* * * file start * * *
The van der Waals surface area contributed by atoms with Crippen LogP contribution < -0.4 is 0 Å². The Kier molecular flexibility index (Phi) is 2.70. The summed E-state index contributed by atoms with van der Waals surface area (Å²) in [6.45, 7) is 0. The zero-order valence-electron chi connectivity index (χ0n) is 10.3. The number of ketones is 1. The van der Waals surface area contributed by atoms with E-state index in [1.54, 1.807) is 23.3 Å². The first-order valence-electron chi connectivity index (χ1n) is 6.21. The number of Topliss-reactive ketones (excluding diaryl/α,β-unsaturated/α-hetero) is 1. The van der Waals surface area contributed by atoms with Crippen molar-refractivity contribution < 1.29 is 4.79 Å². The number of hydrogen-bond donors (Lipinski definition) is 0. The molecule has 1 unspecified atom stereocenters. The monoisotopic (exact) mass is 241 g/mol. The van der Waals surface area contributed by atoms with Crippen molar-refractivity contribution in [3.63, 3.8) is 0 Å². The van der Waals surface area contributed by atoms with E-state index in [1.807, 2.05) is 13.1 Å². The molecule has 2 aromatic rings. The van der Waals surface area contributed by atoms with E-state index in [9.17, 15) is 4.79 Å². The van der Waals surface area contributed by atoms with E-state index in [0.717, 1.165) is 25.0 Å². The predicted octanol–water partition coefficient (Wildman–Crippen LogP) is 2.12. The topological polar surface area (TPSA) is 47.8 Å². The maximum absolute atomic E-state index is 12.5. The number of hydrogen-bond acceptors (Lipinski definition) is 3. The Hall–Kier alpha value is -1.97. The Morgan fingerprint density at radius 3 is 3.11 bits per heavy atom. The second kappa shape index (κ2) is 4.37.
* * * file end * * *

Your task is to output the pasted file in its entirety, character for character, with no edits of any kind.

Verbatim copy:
The van der Waals surface area contributed by atoms with Crippen LogP contribution < -0.4 is 0 Å². The Kier molecular flexibility index (Phi) is 2.70. The summed E-state index contributed by atoms with van der Waals surface area (Å²) in [6.45, 7) is 0. The zero-order valence-electron chi connectivity index (χ0n) is 10.3. The number of ketones is 1. The van der Waals surface area contributed by atoms with E-state index in [1.54, 1.807) is 23.3 Å². The first-order valence-electron chi connectivity index (χ1n) is 6.21. The number of Topliss-reactive ketones (excluding diaryl/α,β-unsaturated/α-hetero) is 1. The van der Waals surface area contributed by atoms with Crippen molar-refractivity contribution < 1.29 is 4.79 Å². The number of hydrogen-bond donors (Lipinski definition) is 0. The molecule has 1 unspecified atom stereocenters. The monoisotopic (exact) mass is 241 g/mol. The van der Waals surface area contributed by atoms with Crippen molar-refractivity contribution in [3.63, 3.8) is 0 Å². The van der Waals surface area contributed by atoms with E-state index in [1.807, 2.05) is 13.1 Å². The molecule has 2 aromatic rings. The van der Waals surface area contributed by atoms with E-state index in [9.17, 15) is 4.79 Å². The van der Waals surface area contributed by atoms with E-state index in [0.717, 1.165) is 25.0 Å². The predicted octanol–water partition coefficient (Wildman–Crippen LogP) is 2.12. The topological polar surface area (TPSA) is 47.8 Å². The maximum absolute atomic E-state index is 12.5. The number of hydrogen-bond acceptors (Lipinski definition) is 3. The Hall–Kier alpha value is -1.97. The Morgan fingerprint density at radius 3 is 3.11 bits per heavy atom. The second kappa shape index (κ2) is 4.37.